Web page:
18. Dinoflagellata or Pyrrophyta (dinoflagellates): 1100 species Major producers in marine habitats Small, unicellular organisms making up plankton Many are photosynthetic, but some are colorless heterotrophs Photosynthetic dinoflagellates are yellow to brown in color due to chlorophyll a & c and carotenoids

19. Bacillariophyta (diatoms): 11,500 species Abundant in marine & freshwater habitats Called phytoplankton & start many aquatic food chains Contain chlorophyll a & c, carotenoids (orange pigments), & xanthophyll (yellow pigments) Store food as starch & contain mainly cellulose in their cell walls Lack cilia & flagella

20. Freshwater algae Chrysophyta (golden algae) Euglenophyta

21. Common Marine algae of Barnegat Bay

22. Enteromorpha

23. Ulva

24. Agardhiella

25. fucus

26. spongomorpha

27. Ceramium( Banded Red Weed)

28. Codium

29. Sargassum

30. There are numerous types of marine algae found throughout our back bay areas, this has just been a sample of what you will find.

31. Reproduction in Unicellular Algae

32. Asexual Phase Algae absorbs its flagellum Haploid algal cell then divides mitotically from 2 to 3 times From 4 - 8  haploid flagellated cells called zoospores develop in this parent cell Zoospores break out of the parent cell & eventually grow to full size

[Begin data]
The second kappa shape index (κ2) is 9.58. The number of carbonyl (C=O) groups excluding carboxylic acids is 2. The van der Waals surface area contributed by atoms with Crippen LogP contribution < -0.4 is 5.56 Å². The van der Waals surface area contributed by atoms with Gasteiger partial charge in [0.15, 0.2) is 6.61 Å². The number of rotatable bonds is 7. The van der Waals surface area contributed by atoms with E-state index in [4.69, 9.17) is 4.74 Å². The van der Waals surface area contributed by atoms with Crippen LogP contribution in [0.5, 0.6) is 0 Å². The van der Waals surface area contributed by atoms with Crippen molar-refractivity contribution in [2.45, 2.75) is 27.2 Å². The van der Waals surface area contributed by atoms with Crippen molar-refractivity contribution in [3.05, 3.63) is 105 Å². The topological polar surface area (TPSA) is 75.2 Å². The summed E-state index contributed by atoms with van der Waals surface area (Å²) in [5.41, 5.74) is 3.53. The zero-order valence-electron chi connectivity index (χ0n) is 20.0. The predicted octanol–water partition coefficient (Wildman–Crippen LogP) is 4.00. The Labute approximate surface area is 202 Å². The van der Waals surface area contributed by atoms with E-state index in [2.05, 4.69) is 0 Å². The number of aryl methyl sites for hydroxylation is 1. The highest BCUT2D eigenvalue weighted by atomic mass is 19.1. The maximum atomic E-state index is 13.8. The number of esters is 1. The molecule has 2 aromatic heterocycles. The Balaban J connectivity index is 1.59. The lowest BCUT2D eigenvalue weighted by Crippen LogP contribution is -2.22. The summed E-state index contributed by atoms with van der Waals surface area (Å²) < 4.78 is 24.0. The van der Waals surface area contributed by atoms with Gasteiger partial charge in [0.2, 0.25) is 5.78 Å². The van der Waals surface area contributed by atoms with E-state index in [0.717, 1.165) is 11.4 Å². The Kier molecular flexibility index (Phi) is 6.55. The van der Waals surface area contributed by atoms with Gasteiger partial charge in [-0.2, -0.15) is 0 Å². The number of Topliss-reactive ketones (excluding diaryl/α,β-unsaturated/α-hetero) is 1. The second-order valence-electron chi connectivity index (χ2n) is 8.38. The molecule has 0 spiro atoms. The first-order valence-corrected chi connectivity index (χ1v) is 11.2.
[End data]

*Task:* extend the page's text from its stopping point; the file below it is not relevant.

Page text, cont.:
33. Sexual Phase Haploid cells dividing mitotically to produce either “plus” or “minus” gametes A plus gamete and a minus gamete come into contact with one another, shed their cell walls, and fuse to form a diploid zygote This resting stage of a zygote is called a zygospore & an withstand bad environmental conditions When conditions are bad, the thick wall opens and the living zoospore emerges

35. Reproduction in Multicellular Algae: Oedogonium is a multicellular, filamentous green algae with specialized cells called gametangia that form gametes The male gametangia or antheridium makes sperm, & the female gametangia or oogonium makes eggs Sperm are released into the water & swim to the egg to fertilize them The fertilized egg or zygote is released from the oogonium & forms thick-walled zoospores Zoospores undergo meiosis so one cell attaches to the bottom & develops a holdfast while the other zoospores divide & form a filament

37. Spirogyra, another filamentous green algae, reproduces by conjugation

38. Two filaments align side by side, their adjacent cell walls dissolve, & a conjugation tube forms between them Fertilization occurs when a + gamete cell moves through the tube & fuses to the - gamete cell  Zygote forms a thick walled spore (sporangium) that breaks away from the parent & forms a new filament

39. Ulva The leaflike algae Ulva has a sexual reproductive cycle characterized by a pattern called alternation of generations  Alternation of generations has two distinct multicellular phases- a haploid, gamete-producing phase called a gametophyte and a diploid, spore-producing phase called a sporophyte Alternation of Generation also occurs in more complex land plants, but the gametophyte & sporophyte do not resemble each other